We have to recognize this as we build AI systems from the ground up. The data needs to be completely transparent and free from our own personal biases. Only then will an AI system be able to provide us with the best support in an unbiased manner.
Constant training and evaluation
Once a system’s created and integrated into a business network the work doesn’t end. Bias can still be introduced over time – especially as new data is fed into the system. Employees that are instrumental in the implementation of new systems must be properly trained. They have to know how to look for what we’ll call creeping bias. As the system evolves, it needs to remain free from human shortcomings.
Ethnic and gender diversity
If a company is introducing facial recognition software for example, the system should be trained to recognize the diversity of the company’s employees and clients. It has to be able to recognize the correct gender, regardless of a user’s ethnic background. A good place to start is to ensure the technicians and contributors to the new AI programs are diverse themselves.
While ethnic and gender diversity may seem easy enough to correct for, they aren’t the only type of bias that could eventually find its way into an AI system. So far, AI technology has been created by a relatively small group of people and they all have PHD’s. They’re not reflective of the average member of society. For this reason, CIO’s have to be conscious of the need to build background diversity into their AI programs.
As these systems mature and evolve, it’s important to include more people from a wide range of backgrounds in the development process. This should include creative types from all areas. The idea is to provide the AI software with as much valid information from as many sources as possible. Over time, this will give it the best chance of successful integration into a business system.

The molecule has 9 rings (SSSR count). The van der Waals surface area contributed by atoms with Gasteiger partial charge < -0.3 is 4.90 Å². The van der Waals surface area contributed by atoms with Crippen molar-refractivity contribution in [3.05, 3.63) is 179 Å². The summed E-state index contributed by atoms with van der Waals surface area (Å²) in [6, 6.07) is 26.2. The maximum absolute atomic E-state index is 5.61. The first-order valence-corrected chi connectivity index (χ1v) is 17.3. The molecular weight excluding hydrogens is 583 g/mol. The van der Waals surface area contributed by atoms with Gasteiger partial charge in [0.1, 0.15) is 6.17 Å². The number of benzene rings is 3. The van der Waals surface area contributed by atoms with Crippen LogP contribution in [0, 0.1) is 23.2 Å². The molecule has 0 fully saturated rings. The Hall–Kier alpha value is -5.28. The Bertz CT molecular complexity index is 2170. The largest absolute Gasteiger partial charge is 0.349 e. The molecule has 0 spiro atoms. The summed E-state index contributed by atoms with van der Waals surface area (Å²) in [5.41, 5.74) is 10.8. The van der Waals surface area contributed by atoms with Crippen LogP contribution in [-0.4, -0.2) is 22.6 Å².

Rigorous and ongoing testing
No matter how hard an implementation team works on the integration of a new AI system, there is still the danger that some bias will find its way into the process over time. To avoid this CIO’s, must introduce a continuous process of testing and evaluating the software. End users should be given tools to detect and correct bias in the programs they use when they find them. AI can be a game changing technology for business, but only if we’re always on the lookout for bias.
Crisis management and response – be ready
Finally, assume you wont always get it right. Work proactively with legal, corporate risk management, human resources, corporate communications and others to have practical, practiced and proven plans for dealing with disaster. Be up front about your concerns. Automation is the future, but we need to enter the future with open eyes and a clear head.